If you have knee pain, exercising may be the last thing on your mind. And you’re not alone — in fact, only 13 percent of men and 8 percent of women with osteoarthritis of the knee get the minimum recommended amount of weekly exercise, experts say. But exercising could be the best thing you can do for your knees.
“Exercise is good therapy for knee pain, but it needs to be the right kind of exercise”. Pounding your knees with high-impact exercise or overdoing it during workouts could make your knee pain worse. But it’s easy to avoid problems by following these dos and don’ts for exercising with knee pain.
Do exercise in water. If you’re worried that exercising will be too hard on your knees, try exercising in water first. “Water’s buoyancy will take the load off your knees, allowing you to exercise with less pain and stress on your joints.”
Don’t participate in high-impact activities. Basketball, tennis, racquetball, squash, soccer, and football are hard on the knees because they involve sudden starts, stops, and turns, as well as jumping (and landing). Avoid any type of exercise that involves jumping if you have knee pain.
Do walk. Moderate walking is recommended for people with knee pain because it’s a low-impact activity. If your joints are painful and stiff, start slowly and work up to 20 minutes of walking per day. Plus, daily walking will help with weight loss — another bonus since carrying extra weight puts stress on the knees.
Don’t exercise on hard surfaces. “Walking or running on concrete or asphalt is a bad idea when you suffer from knee pain because these surfaces have no shock absorption”. Grass is another good option because it absorbs shock, but it tends to be bumpy and uneven. If grass and dirt don’t sound appealing, take your walk indoors. “Treadmills have the most consistent surfaces and pretty good shock absorption”.
Do use knee-friendly exercise equipment. Stationary bikes and elliptical machines (a cross between a stair-climber and bicycle) allow you to get a good aerobic workout without stressing your knee joints. “Recumbent stationary bikes are even better because you’re not sitting upright while exercising, which takes more weight off the knee joints.”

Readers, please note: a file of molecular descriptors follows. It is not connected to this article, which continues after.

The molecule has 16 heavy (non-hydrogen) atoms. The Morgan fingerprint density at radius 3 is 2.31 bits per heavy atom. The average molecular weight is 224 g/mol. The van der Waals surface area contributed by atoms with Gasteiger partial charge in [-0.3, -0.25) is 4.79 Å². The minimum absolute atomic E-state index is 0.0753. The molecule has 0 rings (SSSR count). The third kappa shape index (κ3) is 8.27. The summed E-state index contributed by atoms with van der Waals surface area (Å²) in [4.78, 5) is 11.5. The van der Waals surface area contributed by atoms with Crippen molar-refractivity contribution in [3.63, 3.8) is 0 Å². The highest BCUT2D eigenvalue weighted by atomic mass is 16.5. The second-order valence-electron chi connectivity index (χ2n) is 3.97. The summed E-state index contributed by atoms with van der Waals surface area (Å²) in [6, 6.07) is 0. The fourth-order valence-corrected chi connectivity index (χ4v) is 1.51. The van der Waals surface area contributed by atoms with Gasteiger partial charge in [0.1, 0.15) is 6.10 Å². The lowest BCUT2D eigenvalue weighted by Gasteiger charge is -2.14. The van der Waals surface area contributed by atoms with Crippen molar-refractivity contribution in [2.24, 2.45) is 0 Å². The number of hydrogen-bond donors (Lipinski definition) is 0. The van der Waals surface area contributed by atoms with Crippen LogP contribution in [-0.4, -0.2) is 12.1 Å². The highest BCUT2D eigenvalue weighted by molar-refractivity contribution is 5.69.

Don’t bend the knees excessively. Avoid doing full squats and leg presses. These strength-training routines often require bending the knees beyond 90 degrees, which puts excessive pressure and strain on the knees.
How to avoid knee pain and delay knee replacement in case of arthritis?
Do strengthen muscles. “Like a natural knee brace, stronger muscles will help compensate for weak or injured tendons, ligaments, and joints”. The quadriceps and hamstrings are the two main muscle groups that support the knee. Do straight leg raises to strengthen the quadriceps and walk backward to help strengthen the hamstrings.
Don’t overdo it. When muscles are fatigued, they can’t absorb as much shock, which places extra stress on the knees. Start your exercise program slowly and make sure to switch up your exercises every day to help avoid overuse injuries like tendinitis. Consider alternating walking and swimming, for example.
Do warm up and stretch. “Warm, flexible muscles aren’t injured as easily”. Take a few minutes to stretch the quadriceps and hamstrings before your workout. Then start with five minutes of slow walking before getting into the pool or pedaling on the stationary bike. This will also get your heart rate and breathing revved up slowly, which is beneficial for overall fitness.
Although knee pain may present some exercise barriers, many kinds of exercise are easy on the joints and will make your knees feel better, not worse. “Most people with arthritis and other kinds of knee pain don’t get enough exercise”. “Exercising regularly can help ease knee pain, improve joint function, and improve overall health.” If you aren’t sure what kind of exercising you should do for your specific knee pain, consult your doctor and work with a physical therapist.
Dr. Anshuman Madan
Consultant – Orthopeadics
Apollo Spectra Hospitals, Gurugram